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Abbotsford MLA Mike de Jong to retire from provincial politics

BC United MLA says he is considering a run with the federal Conservatives
Abbotsford West MLA Mike de Jong announces on Wednesday in the Legislature in Victoria that he is retiring from provincial politics. (Wolfgang Depner/Black Press Media)

On Feb. 17, 1994, Mike de Jong beat Socred icon Grace McCarthy by 42 votes to win the riding of Matsqui for the upstart BC Liberals in a byelection.

Almost 30 years to the day and eight terms in the provincial legislature with multiple cabinet posts on his resume, de Jong announced Wednesday (Feb. 14) that he is retiring from provincial politics, while confirming that he is considering running for federal office.

“I don’t know,” said the Abbotsford West MLA when asked why he chose to retire now.

“It feels right now. I have seen people leave this place bitter and I’m not. Every day, I walk in here, I think, ‘God, I’m lucky to work in this building.’”

De Jong, who is B.C.’s long-serving current MLA and has held eight cabinet portfolios – including finance, health and attorney-general – said he wants to take more personal time with his family as well as travel abroad.

“But I’m going to work,” he said. “I don’t have the luxury of just retiring.”

RELATED: Abbotsford BC Liberals de Jong and Banman heading to Victoria, say Highway 1 widening will be focus

De Jong, who recently turned 60, confirmed that the Conservative Party of Canada has approached him with what he called “a request to run as a candidate” in the next federal election currently scheduled for October 2025.

“It’s also true that I’m considering that but I want to emphasize this – I haven’t made a final decision, so I’m not withholding that decision from you.”

De Jong added that he will take some time to make his decision while serving out the remainder of his term.

“But I will begin the process of transitioning back into the private sector, which is a place that I haven’t really been in for three decades.”

De Jong’s decision to leave provincial politics also comes as polls show his party, BC United (formerly the BC Liberals), is struggling in the polls behind the Conservative Party of BC. This is an echo of the times when the BC Liberals were the upstarts challenging the Socreds as the main party uniting the free-enterprise coalition against the social-democratic New Democrats.

De Jong implicitly acknowledged his party’s current standings, but denied any connection between the state of BC United and the prospect of running federally.

“Almost for me, it’s the reverse,” he said. “I don’t like to run from a fight and my party’s in a battle right now. My party is very much the underdog. Our leader (Kevin Falcon) is battling hard to establish familiarity around a new name. “

But if the coming election, “is not going to be easy” for “my team,” de Jong could also spot “some new energy and some new ideas” in his party.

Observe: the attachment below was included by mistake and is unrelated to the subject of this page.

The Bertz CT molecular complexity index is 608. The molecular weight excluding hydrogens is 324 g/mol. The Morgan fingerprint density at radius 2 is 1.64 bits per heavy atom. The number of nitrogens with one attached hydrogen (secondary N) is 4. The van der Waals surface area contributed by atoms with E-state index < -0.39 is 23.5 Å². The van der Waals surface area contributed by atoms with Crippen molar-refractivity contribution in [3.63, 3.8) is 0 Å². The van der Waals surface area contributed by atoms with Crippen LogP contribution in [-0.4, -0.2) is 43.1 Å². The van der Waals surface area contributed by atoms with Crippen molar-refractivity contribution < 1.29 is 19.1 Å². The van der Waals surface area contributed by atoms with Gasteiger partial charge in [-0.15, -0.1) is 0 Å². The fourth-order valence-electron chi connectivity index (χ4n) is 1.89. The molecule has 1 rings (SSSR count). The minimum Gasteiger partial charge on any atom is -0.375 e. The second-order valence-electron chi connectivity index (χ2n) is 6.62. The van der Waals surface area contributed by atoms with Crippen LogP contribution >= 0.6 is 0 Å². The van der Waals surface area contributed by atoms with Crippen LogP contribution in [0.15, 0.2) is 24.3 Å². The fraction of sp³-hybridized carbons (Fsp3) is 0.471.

“It’s got a new group of talent that’s going to present itself to British Columbia.”

De Jong said he will miss the people with whom he has served and worked with over the last 30 years, which he estimates somewhere between 200 or 300 MLAs.

“Each one of them has story,” he said.

De Jong cited the signing of up to seven comprehensive treaties with First Nations and B.C.’s fiscal record among his accomplishments.

“It’s an honour and it’s a privilege (to have served),” he said.

BC United Leader Kevin Falcon said on X, formerly known as Twitter, that the people of Abbotsford have been lucky to have de Jong represent them. “Thank you, Mike, for an incredible 30 years of service to this party, and our province as a whole. Our entire (caucus) is wishing you the best in all that the future has in store.”

Speaking in Abbotsford, Premier David Eby acknowledged that he and de Jong did not agree on many things over the years in their respective roles.

“There is no question about that, but the one thing I will say about Mike is that he never made it personal,” Eby said. “Mike came to politics from the practice of law and I always had the sense when dealing with him, that he wanted to be professional. We were both involved in politics and while we might disagree, that he would be friendly, he would be willing to engage and that he would clear where his lines were, where he would agree and where he wouldn’t.”

Eby added that de Jong was “very good on his feet” when responding to his questions in Question Period. “He is a bright guy and he contributed a lot in his time to government. Again, we didn’t agree on everything, but he always treated me professionally and my colleagues as well and I wish him the best in his next steps.”

Wolf Depner

About the Author: Wolf Depner

I joined the national team with Black Press Media in 2023 from the Peninsula News Review, where I had reported on Vancouver Island's Saanich Peninsula since 2019.
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